GM Needs To Step On Gas

Auto sales increased in August, mostly due to the government's popular "Cash for Clunkers" program. Sales increased 1% versus last year and are up 26% versus last month. Ford posed a 17% gain, but unfortunately GM sales dropped 20%.

Analysts leniently suggested that GM has been distracted by its reorganization frenzy, but we'd suggest that the problem is less about being busy and more about broken branding. GM was never very good at branding, and even now doesn't present its cars in any context that is meaningful to consumers -- despite what would have seemed the ultimate wake- up call of having to go hat-in-hand to the taxpayers to keep them in business.

But this is not a recent condition. Back in 2005, after reporting a $1.1 billion loss, the remedy that GM management suggested was to put the GM Mark of Excellence logo on all recently introduced models in an effort to link the corporation to its divisions. Presumably, this was deemed a good idea because, as the company pointed out with its usual mid-20th century bravado, "everyone was familiar with the GM brand!"



Given that loyalty was down in virtually all its divisions, it was an interesting marketing proposition: Link automobiles that stand for little in the consumer's minds with a manufacturer that stands for even less. Consumers knew GM made cars and trucks, of course, but on the rare occasions they thought about GM, they didn't think very well about it. Even the strongest brands, never mind GM, cannot afford to base marketing on awareness and not the meaning of their brand.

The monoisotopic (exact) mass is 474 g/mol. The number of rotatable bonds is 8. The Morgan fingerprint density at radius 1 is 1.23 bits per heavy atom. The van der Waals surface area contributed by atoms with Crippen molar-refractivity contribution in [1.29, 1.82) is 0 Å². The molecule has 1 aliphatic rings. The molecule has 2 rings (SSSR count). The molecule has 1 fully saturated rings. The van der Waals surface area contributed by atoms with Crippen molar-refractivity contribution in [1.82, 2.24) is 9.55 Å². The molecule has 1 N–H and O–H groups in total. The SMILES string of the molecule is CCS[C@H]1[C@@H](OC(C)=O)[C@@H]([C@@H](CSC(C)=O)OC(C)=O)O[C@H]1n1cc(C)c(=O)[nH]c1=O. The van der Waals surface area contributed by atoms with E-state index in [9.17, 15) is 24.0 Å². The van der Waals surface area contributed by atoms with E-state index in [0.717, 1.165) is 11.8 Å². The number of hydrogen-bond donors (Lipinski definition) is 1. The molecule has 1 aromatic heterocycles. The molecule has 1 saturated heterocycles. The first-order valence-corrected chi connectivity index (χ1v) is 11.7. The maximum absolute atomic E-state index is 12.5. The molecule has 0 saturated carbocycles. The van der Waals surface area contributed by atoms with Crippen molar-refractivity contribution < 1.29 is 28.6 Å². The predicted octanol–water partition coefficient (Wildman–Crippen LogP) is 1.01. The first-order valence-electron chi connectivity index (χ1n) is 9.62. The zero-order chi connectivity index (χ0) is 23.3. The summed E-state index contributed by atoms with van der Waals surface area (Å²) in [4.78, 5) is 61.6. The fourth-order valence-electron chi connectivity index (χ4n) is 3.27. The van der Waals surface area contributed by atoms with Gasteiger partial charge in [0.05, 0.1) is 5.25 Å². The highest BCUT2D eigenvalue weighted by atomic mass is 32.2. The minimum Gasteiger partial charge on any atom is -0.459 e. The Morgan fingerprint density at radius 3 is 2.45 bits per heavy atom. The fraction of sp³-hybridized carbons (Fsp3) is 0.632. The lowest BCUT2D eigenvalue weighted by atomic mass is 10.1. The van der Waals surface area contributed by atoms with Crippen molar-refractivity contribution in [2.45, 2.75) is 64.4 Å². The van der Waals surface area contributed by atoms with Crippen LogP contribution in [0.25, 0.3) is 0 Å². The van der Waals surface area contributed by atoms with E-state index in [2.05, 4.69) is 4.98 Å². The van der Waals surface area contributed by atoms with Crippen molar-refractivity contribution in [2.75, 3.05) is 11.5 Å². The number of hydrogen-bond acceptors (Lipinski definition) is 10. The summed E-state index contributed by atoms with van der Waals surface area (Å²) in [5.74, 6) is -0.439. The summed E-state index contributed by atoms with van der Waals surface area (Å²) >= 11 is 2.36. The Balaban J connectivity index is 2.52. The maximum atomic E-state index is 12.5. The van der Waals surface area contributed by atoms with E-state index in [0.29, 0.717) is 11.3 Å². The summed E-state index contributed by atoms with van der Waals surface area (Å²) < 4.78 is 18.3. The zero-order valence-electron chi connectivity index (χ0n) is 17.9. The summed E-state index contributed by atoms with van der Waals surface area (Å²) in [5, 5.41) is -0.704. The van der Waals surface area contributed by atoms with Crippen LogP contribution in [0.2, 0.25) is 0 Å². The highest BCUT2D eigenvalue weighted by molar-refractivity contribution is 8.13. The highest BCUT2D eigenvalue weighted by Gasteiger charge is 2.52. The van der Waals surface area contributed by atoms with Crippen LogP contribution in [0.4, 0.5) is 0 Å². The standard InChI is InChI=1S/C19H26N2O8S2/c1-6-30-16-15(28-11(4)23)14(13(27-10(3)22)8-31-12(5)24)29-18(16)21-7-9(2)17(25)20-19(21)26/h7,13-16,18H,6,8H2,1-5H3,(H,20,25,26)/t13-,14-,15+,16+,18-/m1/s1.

We were pleased to note that GM is removing its Mark of Excellence logos from all of its Chevrolet, Buick, Cadillac and GMC vehicles. That would seem to be a good start. But it is just that -- a start -- and GM is going to have to change the big-brand paradigm that got it there and drive with an intense focus toward real consumer values and expectations. And if its "reinvention" ad is any indication of the brand's collective mindset, it is still dealing in the archaic image of advertising better suited to an episode of "Mad Men" than the YouTube landscape of today, where a pointed parody of the ad is racking up the hits.

We hear a lot about "reinvention" from GM. But as anyone who has experienced real change knows, it takes far more than emotional language and a good orchestra to make it real. Consumers will be the final judges, and as one of the many with a stake in this ground, we are hoping that GM steps on the gas and does the research to create a truly new brand architecture for its cars. Looking in the rear-view mirror won't help.

2 comments about "GM Needs To Step On Gas".
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  1. Hart Weichselbaum from the planning practice, September 3, 2009 at 3:45 p.m.

    Paula, actually, some papers have done a better job: with novel brand extensions (free papers), newly emphasized services (local reporting), and a beefed up online product. Not great maybe, but better.

  2. Paula Lynn from Who Else Unlimited, September 3, 2009 at 5:40 p.m.

    Hart, you are really having a problem with the reality of everyone lies and now even translating. I said in common, not better or worse. And of all things, you tell me about's not the time nor place to elaborate on if people only knew.

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